Certain spiritual movements do not use mystical practices, and that slows down the advancement of their aspirants. In other movements, mystical practices are introduced while prerequisite spiritual work is skipped, which often causes more harm than good. Spiritual practice is a fundamental stage that, if missed, makes a true mystical practice hardly feasible or even dangerous to perform. Another type of movement asserts no need for spiritual practices whatsoever. This approach is very appealing to those who are reluctant to do anything at all.

Neither reading books, nor pondering the nature of consciousness and the elusiveness of the world, can make the energy of attention flow inward rather than outward. These are the laws of this world, and based on them, mystics create their practices to achieve their goals.

The Mercy of God

The Mercy of God can be approached as a subject from two different levels of meaning. In one meaning, Mercy is the impulse of energy converging upon an individual from the non-manifested Absolute to induce transformation to a varying degree. It is impossible to draw closer to God on one’s own simply because a human and God exist on different planes of Reality, immeasurably distant from each other. Mercy is a means to cross this gap. It is something that takes a person beyond his or her personal limits and reveals the Infinite.

At the stage of the inspired nafs, a seeker can sporadically receive impulses of Mercy that induce transcendental experiences as they enter their not-yet-clear inner space. As the nafs matures and one persists in working on one’s self, the person becomes more ready for a true transformative effect of Mercy rather than its side effects. Impulses of Mercy are experienced multiple times along the Path, and each changes a person. Certain features in a person change the moment they are exposed to the flow of Mercy, and other changes occur later. The process is multidimensional and develops over time.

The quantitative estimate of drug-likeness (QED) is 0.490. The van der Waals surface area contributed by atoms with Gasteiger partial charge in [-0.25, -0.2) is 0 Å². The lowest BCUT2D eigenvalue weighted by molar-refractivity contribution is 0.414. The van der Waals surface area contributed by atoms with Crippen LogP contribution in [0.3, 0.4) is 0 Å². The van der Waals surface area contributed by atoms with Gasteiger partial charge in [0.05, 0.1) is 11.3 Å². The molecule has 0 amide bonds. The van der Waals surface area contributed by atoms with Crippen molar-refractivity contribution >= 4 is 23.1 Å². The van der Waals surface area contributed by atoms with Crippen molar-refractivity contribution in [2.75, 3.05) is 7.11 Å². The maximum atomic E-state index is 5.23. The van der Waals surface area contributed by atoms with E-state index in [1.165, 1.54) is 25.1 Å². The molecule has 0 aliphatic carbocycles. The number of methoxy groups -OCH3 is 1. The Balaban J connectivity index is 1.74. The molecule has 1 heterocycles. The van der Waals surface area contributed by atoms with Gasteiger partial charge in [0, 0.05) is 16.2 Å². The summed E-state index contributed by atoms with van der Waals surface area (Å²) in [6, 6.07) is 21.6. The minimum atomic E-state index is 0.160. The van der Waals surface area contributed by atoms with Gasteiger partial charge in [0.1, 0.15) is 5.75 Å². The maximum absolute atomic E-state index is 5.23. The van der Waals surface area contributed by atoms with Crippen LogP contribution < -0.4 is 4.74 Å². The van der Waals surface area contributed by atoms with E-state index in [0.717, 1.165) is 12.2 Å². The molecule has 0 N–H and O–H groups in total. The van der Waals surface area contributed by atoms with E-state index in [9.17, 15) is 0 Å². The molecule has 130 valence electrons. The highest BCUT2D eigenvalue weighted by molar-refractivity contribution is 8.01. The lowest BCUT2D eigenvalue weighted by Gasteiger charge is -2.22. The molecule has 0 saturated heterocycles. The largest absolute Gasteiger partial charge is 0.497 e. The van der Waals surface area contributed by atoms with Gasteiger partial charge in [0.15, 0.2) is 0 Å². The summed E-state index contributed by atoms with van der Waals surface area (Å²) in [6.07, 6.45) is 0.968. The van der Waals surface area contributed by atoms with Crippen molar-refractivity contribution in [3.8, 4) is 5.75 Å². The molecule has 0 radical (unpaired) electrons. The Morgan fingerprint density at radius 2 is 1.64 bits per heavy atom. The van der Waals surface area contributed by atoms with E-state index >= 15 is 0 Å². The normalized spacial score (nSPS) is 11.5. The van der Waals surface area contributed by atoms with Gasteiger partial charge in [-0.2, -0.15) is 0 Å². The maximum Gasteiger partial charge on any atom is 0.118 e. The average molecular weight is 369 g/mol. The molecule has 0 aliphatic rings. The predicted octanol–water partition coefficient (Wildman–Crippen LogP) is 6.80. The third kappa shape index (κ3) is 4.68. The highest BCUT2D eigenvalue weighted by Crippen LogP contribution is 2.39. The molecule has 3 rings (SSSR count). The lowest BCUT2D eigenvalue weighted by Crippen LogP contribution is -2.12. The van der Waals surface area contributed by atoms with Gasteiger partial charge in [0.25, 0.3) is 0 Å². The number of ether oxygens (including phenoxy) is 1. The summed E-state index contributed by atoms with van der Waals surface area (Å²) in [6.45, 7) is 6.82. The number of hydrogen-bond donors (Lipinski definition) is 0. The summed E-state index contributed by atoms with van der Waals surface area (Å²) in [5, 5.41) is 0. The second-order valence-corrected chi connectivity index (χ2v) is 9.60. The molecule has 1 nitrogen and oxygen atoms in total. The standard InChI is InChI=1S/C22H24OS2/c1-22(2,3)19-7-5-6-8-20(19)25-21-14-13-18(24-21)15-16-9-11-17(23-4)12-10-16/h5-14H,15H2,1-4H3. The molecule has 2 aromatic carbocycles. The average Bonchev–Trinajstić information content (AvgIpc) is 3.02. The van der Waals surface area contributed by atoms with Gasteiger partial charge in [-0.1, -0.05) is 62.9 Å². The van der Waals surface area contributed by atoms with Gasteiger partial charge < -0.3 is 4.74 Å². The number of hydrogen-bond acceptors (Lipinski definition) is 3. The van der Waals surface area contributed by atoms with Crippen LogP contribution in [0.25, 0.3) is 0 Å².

Aside from “Mercy for the chosen,” there is “Mercy for all.” It has its source in the Divine Presence and is received by all people. From Mercy for all, each and every one of us eventually gets the life we’ve always truly wanted for ourselves and the things to which our essence has been appealing. Those who have been urging activity in life eventually acquire it; others who have been cultivating an idle life find sooner or later that their secret dream has come true. We all possess exactly what we long for deep inside of us, and it is the hustling mind and certain disapproving ideas about a particular lifestyle that won’t let us see this clearly. Mercy for all equally affects seekers, and it supports their progress along the Path, given that progress becomes their innermost desire. Later on, they receive the Mercy that turns them into mystics. Yet even after that happens, Mercy for all continues to define their lifestyle and the way of service.


Many mystics say that the main quality of God revealed to them on their path toward Him is Love. Earthly love is a sexual longing and attraction toward someone you love. This is a feeling filled with passion and sexual desire. Love elevates, prompts to self-sacrifice, and brings inspiration to life. The same love can take you down—for example, when a person’s mind gets hijacked by jealousy and he kills his loved one.

It is obvious why Sufi mystics always speak of love. It is the way to provide one with the key on the Path. After all, if you are unable to think of anything but God and develop constant longing as a result of being separated from Him, then the progress in your work will be as fast as possible. However, Love as a quality of God and human lust cannot coexist with each other.

Love as a feeling always has a desire as part of it; however, knowing God occurs only when desires recede. Desires are obstacles, including the one to get to know God or experience Truth—they are like manacles restraining those who seek Transcendence. It should be clearly understood that love as a feeling and Love as an attribute of God are two very different things.

It is also necessary to understand how limited and approximate language is when it comes to conveying the higher experiences. Odds are that the word love was originally a symbol of the highest experience possible for a human in common life. In the later stages of the Path, love reveals itself to a mystic as autogenous energy produced by the seeker’s etheric body under certain conditions, as energy not directed at anything or anyone in particular, as all-embracing genuine love without an object.

Spiritual Enlightenment

Today, enlightenment is what is most often sought on the spiritual Path. The term is conventional and was borrowed from Buddhism and Hinduism. Still, enlightenment is currently the most popular spiritual brand, and it has accumulated quite a few tall tales around it, quite predictably in pop culture. Enlightenment is most often identified with eternal happiness experienced hand in hand with infinite Divine Love, but this cannot be called anything other than rubbish.